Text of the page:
The owner of British luxury vertu phone maker Vertu signature touch has failed to rescue the company from bankruptcy after offering to pay creditors just 1.9 million ($2.4 million) of the firms 128 million debt. The result of this according to reports from The Financial Times and The Telegraph is that Vertu’s UK manufacturing operation will be shut down, leading to the loss of some 200 jobs.
Exiled businessman Murat Hakan Uzan bought the company in March after it had been sold and re-sold by a number of investment vehicles. Uzan, who was once a prominent businessman in his home country of Turkey, is currently living in Paris and will retain ownership of Vertu’s brand, technology, and design licenses. According to the FT, a person familiar with Uzan’s plans says he intends to resurrect the company in the future.
But even if the Vertu mobile brand can be rescued, it seems unlikely that the aspects that made the phone maker unique will return. The company’s UK operation was home to teams of skilled workers who assembled Vertu handsets using materials like ostrich leather, precious metals, and jewels. The resulting phones were technologically antiquated (they ran old version of Android using last year’s processors) but uniquely extravagant, with some handsets costing in excess of $30,000. Vertu also let customers talk to the individuals responsible for making their phone, and offered 24/7 concierge services as part of the handset’s price.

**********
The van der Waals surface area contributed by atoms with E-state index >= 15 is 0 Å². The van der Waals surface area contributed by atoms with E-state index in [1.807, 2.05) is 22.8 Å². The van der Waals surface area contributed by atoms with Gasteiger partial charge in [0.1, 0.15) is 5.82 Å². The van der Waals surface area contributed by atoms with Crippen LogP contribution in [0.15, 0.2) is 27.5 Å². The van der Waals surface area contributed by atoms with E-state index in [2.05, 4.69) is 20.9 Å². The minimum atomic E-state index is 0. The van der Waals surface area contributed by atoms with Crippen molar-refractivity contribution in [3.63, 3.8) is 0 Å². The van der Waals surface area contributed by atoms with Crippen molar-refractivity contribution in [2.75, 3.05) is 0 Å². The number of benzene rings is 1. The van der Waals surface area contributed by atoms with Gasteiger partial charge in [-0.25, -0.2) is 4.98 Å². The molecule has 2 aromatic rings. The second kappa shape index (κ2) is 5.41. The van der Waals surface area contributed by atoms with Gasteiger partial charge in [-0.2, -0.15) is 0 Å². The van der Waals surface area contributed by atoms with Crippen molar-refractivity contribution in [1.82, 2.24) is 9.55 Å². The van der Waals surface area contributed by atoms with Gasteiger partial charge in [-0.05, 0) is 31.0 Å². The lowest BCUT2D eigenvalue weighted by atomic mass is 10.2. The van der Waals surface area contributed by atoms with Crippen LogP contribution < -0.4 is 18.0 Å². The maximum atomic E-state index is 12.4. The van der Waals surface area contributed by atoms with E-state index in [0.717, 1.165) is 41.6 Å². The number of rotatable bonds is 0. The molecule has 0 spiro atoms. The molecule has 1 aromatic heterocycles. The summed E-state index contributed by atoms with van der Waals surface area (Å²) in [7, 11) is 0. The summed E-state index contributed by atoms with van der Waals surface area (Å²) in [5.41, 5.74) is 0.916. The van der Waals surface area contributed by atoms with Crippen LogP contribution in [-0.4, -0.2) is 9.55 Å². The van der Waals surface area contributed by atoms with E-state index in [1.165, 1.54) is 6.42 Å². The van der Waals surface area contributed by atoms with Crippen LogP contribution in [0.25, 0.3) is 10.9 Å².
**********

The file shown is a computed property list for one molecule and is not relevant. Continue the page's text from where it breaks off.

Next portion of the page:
Vertu started life in 1998 and was originally part of Finnish phone giant Nokia. It was sold in 2012 to private equity company EQT, then in 2015 to Chinese company Godin Holdings. Hazan’s purchase of the firm in 2016 looks like it might be the last time the Vertu signature brand changes hands.